The Wachovia Foundation is interested in working with non-profit organizations that are implementing and/or developing tailored approaches to improving education in their communities. Programs must support pre-K – 12 public education and address the systemic issues related to teachers and teaching, such as professional development, school support, recruitment or retention. Maximum Award: $500,000. Eligibility: 501(c)(3) organizations with a mission to improve public education in AL, CA, CT, DE, FL, GA, MD, MS, NC, NY, NJ, PA, SC, TN, TX, VA, or Washington, D.C. Deadline: Not specified.
2010 Mickelson ExxonMobil Teachers Academy
The Mickelson ExxonMobil Teachers Academy is a cool summer camp just for teachers. At the Academy, teachers do lots of fun math and science experiments to share with you in the classroom. The experiments seem like games, but really they help everyone learn about math and science. The Academy was started by pro golfer Phil Mickelson and his wife, Amy. They worked with ExxonMobil to create a special learning environment for teachers. Maximum Award: Expenses. Eligibility: The program is open to legal residents of the 50 United States and the District of Columbia who are of legal age in their jurisdiction of residence (and at least 18), who are currently third, fourth or fifth grade teachers or district coordinators at an accredited school, are in good standing at their school, and have successfully completed any state teaching certifications. Click here for more information. Deadline: October 31, 2009.
NEA Learning & Leadership Grants
NEA Foundation Learning & Leadership Grants are given to public school teachers, public education support professionals, and/or faculty and staff in public institutions of higher education for one of two purposes: Grants to individuals fund participation in high-quality professional development experiences, such as summer institutes or action research; Grants to groups fund collegial study, including study groups, action research, lesson study, or mentoring experiences for faculty or staff new to an assignment. Maximum Award: $5,000 for groups, $2,000 for individuals. Eligibility: Public school teachers grades K–12; public school education support professionals; or faculty and staff at public higher education institutions. Deadline: October 15, 2009.
Foreign Language Assistance Program
The federal Foreign Language Assistance Program (FLAP) provides grants to local educational agencies (LEAs) for innovative model programs providing for the establishment, improvement, or expansion of foreign language study for elementary and secondary school students. The 5-year grants will be awarded to LEAs to work in partnership with one or more institutions of higher education (IHEs) to establish or expand articulated programs of study in languages critical to United States national security in order to enable successful students to achieve a superior level of proficiency in those languages. In addition, an LEA that receives a grant under this program must use the funds to support programs that show promise of being continued beyond the grant period and demonstrate approaches that can be disseminated to and duplicated in other LEAs. Projects supported under this program may also include a professional development component. Maximum Award: $100,000-$300,000. Eligibility: LEAs, including charter schools that are considered LEAs under State law, in partnership with one or more institutions of higher education. Deadline: October 31, 2009.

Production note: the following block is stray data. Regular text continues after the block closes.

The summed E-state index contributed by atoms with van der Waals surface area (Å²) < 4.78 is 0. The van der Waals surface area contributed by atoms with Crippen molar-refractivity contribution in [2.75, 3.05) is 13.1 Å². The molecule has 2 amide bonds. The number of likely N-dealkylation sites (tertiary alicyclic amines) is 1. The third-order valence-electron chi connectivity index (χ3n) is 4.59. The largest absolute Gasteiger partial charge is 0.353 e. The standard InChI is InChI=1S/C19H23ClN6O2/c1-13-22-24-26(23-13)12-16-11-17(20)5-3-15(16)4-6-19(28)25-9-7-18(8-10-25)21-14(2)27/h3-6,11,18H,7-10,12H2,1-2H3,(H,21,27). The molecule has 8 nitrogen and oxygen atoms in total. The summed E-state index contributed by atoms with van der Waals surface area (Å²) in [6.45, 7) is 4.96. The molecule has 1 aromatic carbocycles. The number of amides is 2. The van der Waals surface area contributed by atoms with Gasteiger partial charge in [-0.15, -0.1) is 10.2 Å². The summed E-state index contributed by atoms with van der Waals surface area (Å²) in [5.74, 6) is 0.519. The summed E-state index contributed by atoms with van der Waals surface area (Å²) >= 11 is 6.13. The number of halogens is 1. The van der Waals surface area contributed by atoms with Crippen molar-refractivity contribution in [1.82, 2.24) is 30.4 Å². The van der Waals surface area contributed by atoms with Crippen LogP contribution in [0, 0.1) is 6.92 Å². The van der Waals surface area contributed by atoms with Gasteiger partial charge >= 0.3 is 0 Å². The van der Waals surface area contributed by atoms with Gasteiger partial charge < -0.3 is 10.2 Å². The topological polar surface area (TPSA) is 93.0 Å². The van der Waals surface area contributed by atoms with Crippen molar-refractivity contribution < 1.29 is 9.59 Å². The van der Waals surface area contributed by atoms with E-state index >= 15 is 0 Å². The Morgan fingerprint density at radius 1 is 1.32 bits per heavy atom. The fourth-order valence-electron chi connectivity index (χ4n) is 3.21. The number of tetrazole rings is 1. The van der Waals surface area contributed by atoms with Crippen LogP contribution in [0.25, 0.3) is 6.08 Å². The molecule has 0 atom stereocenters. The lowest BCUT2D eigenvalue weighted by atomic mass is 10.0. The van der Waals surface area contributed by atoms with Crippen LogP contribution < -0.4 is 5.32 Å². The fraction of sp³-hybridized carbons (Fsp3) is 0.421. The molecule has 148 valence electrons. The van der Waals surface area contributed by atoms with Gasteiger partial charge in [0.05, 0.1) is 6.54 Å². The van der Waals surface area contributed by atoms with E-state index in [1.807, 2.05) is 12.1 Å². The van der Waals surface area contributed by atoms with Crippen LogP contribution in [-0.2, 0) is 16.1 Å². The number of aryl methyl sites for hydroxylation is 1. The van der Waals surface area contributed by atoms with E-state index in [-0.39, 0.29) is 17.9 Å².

ePals, Inc.: Free In2Books Curriculum
In2Books, the curriculum-based e-mentoring program from ePals, Inc., will be offered for free to some Title I schools. Students participating in In2Books select and read age-appropriate, high-quality books from a list compiled by a team of children's literature experts. The students are matched with carefully screened adult pen pals who read the same books as the students. After reading each book, students and their pen pals exchange thoughts about the important issues in the book via online letters. Teachers reinforce these activities in the classroom with related lessons and discussion. Maximum award: The online program, books and professional development (valued at more than $500). Eligibility: All 3rd-5th grade classrooms in Title I schools from any one district. Deadline: N/A.
C-SPAN: Video Archive Grants
C-SPAN Archives Grants give teachers videotapes from the extensive collection in the C-SPAN Archives for creative proposals that use the network's programming in the classroom or in research projects. Eligibility: Middle and high school teachers and college/university professors. Maximum award: Use of archive tapes. Deadline: N/A.